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International Journal for Uncertainty Quantification
IF: 0.967 5-Year IF: 1.301 SJR: 0.531 SNIP: 0.8 CiteScore™: 1.52

ISSN Print: 2152-5080
ISSN Online: 2152-5099

Open Access

International Journal for Uncertainty Quantification

DOI: 10.1615/Int.J.UncertaintyQuantification.2015012623
pages 569-583


Jan Peter Hessling
SP Technical Research Institute of Sweden, Measurement Technology, Box 857, SE-50115 Boras, Sweden
Jeffrey Uhlmann
University of Missouri−Columbia, Department of Computer Science, 201 EBW, Columbia, Missouri 65211, USA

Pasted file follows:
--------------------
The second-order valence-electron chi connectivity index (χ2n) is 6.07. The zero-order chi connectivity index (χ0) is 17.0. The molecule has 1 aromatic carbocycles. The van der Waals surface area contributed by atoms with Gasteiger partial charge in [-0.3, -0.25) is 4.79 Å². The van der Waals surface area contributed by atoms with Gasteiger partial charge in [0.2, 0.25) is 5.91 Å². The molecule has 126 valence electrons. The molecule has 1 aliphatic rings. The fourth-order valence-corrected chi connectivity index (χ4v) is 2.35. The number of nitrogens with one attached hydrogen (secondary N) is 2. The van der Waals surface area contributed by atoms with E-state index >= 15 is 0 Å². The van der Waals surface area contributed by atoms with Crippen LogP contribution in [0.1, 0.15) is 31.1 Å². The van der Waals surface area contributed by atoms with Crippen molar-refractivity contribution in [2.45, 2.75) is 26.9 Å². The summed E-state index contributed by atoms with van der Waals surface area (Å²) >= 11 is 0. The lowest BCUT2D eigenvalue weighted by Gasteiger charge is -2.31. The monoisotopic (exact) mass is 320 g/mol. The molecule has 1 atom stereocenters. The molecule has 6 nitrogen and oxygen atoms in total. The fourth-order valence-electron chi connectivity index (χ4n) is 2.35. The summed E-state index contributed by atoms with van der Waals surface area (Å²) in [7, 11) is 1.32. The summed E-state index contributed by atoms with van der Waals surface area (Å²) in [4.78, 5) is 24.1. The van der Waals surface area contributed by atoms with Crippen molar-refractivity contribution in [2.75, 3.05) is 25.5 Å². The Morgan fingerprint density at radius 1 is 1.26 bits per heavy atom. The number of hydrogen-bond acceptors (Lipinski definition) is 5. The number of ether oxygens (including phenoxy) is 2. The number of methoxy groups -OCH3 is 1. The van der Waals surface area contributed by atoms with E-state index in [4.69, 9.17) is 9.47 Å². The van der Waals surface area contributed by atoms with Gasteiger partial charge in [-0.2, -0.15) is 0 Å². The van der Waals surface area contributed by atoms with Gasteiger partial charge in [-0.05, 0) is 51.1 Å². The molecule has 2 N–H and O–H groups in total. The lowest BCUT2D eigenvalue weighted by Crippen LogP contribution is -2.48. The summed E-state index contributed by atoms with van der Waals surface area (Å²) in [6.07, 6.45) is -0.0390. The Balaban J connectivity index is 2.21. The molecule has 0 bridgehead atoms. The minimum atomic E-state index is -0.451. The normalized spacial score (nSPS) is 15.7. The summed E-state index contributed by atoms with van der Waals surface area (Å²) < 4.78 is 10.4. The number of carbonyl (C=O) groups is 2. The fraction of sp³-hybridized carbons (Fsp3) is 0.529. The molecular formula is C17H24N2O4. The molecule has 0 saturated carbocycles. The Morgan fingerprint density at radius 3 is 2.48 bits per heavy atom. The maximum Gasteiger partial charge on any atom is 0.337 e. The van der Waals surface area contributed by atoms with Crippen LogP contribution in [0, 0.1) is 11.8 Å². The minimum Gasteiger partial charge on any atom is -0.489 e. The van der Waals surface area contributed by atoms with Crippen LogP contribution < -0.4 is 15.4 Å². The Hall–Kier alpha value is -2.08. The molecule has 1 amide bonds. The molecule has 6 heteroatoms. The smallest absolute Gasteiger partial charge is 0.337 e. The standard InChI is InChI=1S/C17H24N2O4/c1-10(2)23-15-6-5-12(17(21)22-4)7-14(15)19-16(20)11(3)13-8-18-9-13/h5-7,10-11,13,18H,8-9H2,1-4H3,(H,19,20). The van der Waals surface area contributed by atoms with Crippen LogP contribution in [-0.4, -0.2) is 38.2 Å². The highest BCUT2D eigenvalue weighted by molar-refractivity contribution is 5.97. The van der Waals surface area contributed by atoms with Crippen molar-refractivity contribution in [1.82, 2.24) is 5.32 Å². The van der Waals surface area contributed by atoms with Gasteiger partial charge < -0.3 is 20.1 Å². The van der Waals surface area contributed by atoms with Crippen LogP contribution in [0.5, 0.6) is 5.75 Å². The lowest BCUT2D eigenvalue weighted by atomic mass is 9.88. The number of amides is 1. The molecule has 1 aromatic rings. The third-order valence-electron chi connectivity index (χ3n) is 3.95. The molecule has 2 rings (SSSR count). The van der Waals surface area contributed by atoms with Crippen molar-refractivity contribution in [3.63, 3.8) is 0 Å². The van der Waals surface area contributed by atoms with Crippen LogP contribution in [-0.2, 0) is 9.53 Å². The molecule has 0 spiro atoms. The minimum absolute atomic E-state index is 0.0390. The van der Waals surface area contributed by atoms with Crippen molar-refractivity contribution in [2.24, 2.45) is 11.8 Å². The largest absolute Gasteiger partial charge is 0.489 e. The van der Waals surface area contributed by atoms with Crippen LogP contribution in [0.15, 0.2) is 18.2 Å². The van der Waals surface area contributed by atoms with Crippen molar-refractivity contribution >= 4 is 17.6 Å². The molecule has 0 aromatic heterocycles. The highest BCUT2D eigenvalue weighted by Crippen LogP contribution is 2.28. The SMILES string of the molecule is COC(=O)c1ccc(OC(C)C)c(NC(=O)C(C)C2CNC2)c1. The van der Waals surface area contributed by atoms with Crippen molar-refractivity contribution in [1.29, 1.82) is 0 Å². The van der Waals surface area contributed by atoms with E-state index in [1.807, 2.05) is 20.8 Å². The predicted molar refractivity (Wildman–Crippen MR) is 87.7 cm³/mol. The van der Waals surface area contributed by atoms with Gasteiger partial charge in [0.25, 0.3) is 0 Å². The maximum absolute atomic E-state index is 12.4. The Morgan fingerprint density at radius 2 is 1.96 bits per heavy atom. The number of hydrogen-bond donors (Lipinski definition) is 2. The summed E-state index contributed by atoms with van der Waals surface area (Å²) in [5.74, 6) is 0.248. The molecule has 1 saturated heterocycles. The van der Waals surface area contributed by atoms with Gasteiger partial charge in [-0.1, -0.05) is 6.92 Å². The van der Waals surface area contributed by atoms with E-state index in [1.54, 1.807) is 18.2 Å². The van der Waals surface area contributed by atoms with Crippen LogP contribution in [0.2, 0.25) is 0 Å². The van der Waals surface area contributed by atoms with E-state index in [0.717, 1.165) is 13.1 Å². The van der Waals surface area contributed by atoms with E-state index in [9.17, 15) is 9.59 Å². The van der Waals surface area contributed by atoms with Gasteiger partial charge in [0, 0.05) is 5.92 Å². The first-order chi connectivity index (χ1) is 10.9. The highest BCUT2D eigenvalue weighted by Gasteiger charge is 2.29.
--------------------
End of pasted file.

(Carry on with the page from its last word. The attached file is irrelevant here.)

The striking generality and simplicity of Wilks' method has made it popular for quantifying modeling uncertainty. A conservative estimate of the confidence interval is obtained from a very limited set of randomly drawn model sample values, with probability set by the assigned so-called stability. In contrast, the reproducibility of the estimated limits, or robustness, is beyond our control as it is strongly dependent on the probability distribution of model results. The inherent combination of random sampling and faithful estimation in Wilks' approach is here shown to often result in poor robustness. The estimated confidence interval is consequently not a well-defined measure of modeling uncertainty. To remedy this deficiency, adjustments of Wilks' approach as well as alternative novel, effective but less known approaches based on deterministic sampling are suggested. For illustration, the robustness of Wilks' estimate for uniform and normal model distributions are compared.